It's been more than 70 years since the atomic bomb was dropped on Hiroshima, and no serving US president has been to visit the Japanese city since that event, which killed 140,000 people—but President Obama plans to change that during his trip to Asia this month, the BBC reports. "The President will make an historic visit to Hiroshima with Prime Minister [Shinzo] Abe to highlight his continued commitment to pursuing peace and security in a world without nuclear weapons," said a White House statement.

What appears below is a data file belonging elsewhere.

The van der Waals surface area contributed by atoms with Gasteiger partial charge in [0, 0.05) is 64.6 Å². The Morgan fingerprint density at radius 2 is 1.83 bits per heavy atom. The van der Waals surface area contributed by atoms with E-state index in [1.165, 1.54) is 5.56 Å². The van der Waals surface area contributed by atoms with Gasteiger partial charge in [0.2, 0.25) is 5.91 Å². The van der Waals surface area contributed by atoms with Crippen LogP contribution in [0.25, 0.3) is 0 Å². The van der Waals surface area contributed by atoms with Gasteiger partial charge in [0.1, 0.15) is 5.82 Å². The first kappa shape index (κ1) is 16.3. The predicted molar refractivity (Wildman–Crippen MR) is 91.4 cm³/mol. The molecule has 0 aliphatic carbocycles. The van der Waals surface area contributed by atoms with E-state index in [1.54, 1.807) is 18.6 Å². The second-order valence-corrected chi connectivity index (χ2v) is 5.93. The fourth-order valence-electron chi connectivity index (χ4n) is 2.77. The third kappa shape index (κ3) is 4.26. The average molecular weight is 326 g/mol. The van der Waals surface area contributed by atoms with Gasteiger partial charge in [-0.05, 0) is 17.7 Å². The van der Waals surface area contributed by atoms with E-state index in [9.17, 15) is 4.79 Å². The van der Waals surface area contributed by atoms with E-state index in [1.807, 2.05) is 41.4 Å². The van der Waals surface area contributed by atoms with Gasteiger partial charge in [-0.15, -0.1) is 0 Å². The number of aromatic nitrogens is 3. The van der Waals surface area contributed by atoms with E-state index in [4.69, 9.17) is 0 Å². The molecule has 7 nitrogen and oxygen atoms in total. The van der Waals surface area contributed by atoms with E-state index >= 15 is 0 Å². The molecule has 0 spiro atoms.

Obama's Hiroshima call will take place after his visit to Vietnam during the week of May 21. But no one should get their hopes up that an apology from the US for the Aug. 6, 1945, bombing is forthcoming: National security adviser Ben Rhodes writes on Medium that the president "will share his reflections on the significance of the site and the events that occurred there. He will not revisit the decision to use the atomic bomb at the end of World War II. Instead, he will offer a forward-looking vision focused on our shared future." Jimmy Carter was the only other president to head to Hiroshima, but only after he was out of office. (John Kerry didn't apologize for the US, either, when he visited in April.)